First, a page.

Homeland Security Will Not Deport German Christian Homeschoolers the Romeikes

Homeland Security Will Not Deport German Christian Homeschoolers the Romeikes

The Department of Homeland Security (DHS) has verbally informed the Home School Legal Defense Association (HSLDA) that the Romeike family, German homeschoolers who sought legal asylum in the United States, has been granted indefinite deferred action status, which means that the order for their removal from the United States will not be acted upon.

As Breitbart News reported Monday, the U.S. Supreme Court had denied the Romeike family’s petition for certiorari, or review. According to a press release Tuesday by HSLDA, however, news of the Supreme Court’s denial sparked “an immediate and unprecedented reaction.” Fox News informed HSLDA that it recorded one million page views of the story about the Romeike family within 24 hours – an all-time high.

“We are happy to have indefinite status even though we won’t be able to get American citizenship any time soon,” said Uwe Romeike. “As long as we can live at peace here, we are happy. We have always been ready to go wherever the Lord would lead us – and I know my citizenship isn’t really on earth.”

“This has always been about our children,” Romeike continued. “I wouldn’t have minded staying in Germany if the mistreatment targeted only me – but our whole family was targeted when German authorities would not tolerate our decision to teach our children. That is what brought us here.”

HSLDA Director of International Affairs Michael Donnelly observed that the only reason the Romeike family had to come to America was because of Germany’s repressive policy towards homeschoolers.

“Germany’s persecution of homeschooling parents continues and is one reason, I suspect, that DHS was willing to grant the family indefinite status,” Donnelly said in the press statement. “How could our country send this loving, peaceful family back to be crushed by outrageous fines, criminal prosecution, and the loss of their children?”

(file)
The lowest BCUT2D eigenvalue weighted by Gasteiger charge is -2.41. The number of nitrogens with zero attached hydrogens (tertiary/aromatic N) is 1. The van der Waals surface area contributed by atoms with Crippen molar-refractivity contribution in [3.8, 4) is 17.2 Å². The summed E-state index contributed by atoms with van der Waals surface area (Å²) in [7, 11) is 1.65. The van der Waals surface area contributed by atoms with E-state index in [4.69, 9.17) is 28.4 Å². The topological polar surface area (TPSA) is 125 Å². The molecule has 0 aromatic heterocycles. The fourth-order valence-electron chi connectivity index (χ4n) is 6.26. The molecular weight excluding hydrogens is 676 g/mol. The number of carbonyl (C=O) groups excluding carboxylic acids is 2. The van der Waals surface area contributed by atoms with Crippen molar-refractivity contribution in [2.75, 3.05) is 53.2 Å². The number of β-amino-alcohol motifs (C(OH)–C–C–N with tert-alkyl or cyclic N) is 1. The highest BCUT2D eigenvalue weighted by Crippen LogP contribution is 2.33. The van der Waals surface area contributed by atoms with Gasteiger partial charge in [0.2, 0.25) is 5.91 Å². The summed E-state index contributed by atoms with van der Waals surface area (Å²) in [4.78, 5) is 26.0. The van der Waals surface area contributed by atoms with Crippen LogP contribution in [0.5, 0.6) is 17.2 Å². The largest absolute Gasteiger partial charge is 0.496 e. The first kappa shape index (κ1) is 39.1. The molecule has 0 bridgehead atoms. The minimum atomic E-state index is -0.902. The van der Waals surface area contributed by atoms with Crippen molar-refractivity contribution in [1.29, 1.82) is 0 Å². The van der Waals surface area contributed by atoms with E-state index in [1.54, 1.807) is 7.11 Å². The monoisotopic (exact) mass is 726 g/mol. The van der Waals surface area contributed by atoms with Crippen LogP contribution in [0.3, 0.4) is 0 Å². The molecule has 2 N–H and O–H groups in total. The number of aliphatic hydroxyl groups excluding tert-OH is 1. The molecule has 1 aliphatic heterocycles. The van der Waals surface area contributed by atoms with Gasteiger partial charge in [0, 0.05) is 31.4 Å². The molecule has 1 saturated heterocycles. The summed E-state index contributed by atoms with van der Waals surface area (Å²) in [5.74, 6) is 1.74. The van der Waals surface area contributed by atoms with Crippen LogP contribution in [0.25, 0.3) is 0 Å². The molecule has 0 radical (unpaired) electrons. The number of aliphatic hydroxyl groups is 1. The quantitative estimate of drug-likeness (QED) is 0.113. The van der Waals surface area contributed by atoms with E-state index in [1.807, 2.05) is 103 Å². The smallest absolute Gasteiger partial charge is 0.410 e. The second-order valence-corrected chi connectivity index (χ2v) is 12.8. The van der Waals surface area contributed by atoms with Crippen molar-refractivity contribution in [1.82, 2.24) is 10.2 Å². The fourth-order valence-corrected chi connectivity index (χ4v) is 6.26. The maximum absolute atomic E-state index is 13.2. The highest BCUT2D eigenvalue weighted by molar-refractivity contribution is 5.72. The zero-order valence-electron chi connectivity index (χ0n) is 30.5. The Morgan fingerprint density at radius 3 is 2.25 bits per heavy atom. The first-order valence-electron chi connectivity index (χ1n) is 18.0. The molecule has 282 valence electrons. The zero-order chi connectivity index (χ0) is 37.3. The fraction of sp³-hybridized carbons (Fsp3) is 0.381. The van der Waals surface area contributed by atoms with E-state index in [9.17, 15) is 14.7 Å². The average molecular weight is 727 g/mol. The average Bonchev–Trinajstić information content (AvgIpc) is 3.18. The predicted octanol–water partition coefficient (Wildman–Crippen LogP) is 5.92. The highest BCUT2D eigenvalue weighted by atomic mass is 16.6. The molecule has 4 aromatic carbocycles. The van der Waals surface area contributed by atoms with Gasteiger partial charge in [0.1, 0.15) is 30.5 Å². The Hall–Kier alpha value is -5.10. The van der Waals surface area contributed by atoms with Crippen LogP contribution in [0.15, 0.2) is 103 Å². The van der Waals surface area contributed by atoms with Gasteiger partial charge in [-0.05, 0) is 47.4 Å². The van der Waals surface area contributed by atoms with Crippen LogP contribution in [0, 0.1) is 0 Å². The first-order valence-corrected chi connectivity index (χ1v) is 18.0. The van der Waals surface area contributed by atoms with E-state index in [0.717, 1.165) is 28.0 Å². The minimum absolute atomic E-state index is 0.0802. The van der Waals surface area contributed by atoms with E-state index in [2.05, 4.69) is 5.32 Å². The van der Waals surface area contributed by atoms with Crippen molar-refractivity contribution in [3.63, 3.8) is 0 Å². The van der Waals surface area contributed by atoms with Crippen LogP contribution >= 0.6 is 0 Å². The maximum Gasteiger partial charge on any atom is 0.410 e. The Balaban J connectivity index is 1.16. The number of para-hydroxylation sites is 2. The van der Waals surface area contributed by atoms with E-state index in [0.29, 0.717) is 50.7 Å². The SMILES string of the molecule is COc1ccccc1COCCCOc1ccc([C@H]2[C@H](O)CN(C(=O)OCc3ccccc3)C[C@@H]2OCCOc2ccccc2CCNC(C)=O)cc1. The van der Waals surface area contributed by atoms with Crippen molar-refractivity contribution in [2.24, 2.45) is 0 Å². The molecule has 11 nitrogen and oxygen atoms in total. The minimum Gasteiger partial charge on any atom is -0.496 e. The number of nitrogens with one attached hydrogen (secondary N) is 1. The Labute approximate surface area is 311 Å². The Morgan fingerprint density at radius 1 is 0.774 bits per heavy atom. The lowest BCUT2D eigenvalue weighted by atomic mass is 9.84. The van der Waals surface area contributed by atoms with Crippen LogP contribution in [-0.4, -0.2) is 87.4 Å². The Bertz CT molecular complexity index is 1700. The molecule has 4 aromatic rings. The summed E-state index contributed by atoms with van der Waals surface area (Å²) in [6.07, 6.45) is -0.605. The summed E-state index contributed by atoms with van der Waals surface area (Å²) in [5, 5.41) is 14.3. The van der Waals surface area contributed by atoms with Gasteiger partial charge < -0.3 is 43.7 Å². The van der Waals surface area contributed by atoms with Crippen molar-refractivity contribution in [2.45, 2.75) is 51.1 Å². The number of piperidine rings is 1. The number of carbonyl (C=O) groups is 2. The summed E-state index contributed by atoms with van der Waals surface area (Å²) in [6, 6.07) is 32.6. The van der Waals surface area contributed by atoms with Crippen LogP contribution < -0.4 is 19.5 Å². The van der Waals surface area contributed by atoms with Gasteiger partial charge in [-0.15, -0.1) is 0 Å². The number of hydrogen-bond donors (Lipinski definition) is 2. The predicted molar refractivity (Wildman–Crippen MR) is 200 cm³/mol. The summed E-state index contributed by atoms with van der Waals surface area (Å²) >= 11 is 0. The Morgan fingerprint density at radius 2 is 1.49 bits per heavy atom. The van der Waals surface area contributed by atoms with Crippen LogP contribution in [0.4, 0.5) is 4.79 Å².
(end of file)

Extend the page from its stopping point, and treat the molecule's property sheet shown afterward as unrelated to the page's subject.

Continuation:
In November, the Supreme Court had ordered the Department of Justice to respond to HSLDA’s petition on behalf of the Romeikes. Prior to the high court’s order, the Sixth Circuit Court of Appeals had denied asylum to the family after the Obama administration appealed an earlier decision by a U.S. immigration judge who had granted the Romeikes political asylum.

Before fleeing to the U.S. in 2008, the Romeike parents had been threatened with thousands of dollars in fines and possible jail time in Germany because they chose to homeschool their children. Germany’s highest court has asserted that its ban on homeschooling is designed to ensure that religious homeschoolers do not become a “parallel society.”

“HSLDA is determined to continue working in support of beleaguered homeschooling families in Germany and other countries,” said Donnelly. “The right of parents to decide how their children should be educated is a fundamental human right. The United States got it right in this case, and we call on Germany to change its policy so that parents in Germany can homeschool their children in peace.”

“Our entire family is deeply grateful for all the support of our friends and fellow homeschoolers and especially HSLDA,” said Romeike. “I thank God for his hand of blessing and protection over our family. We thank the American government for allowing us to stay here and to peacefully homeschool our children – it’s all we ever wanted.”

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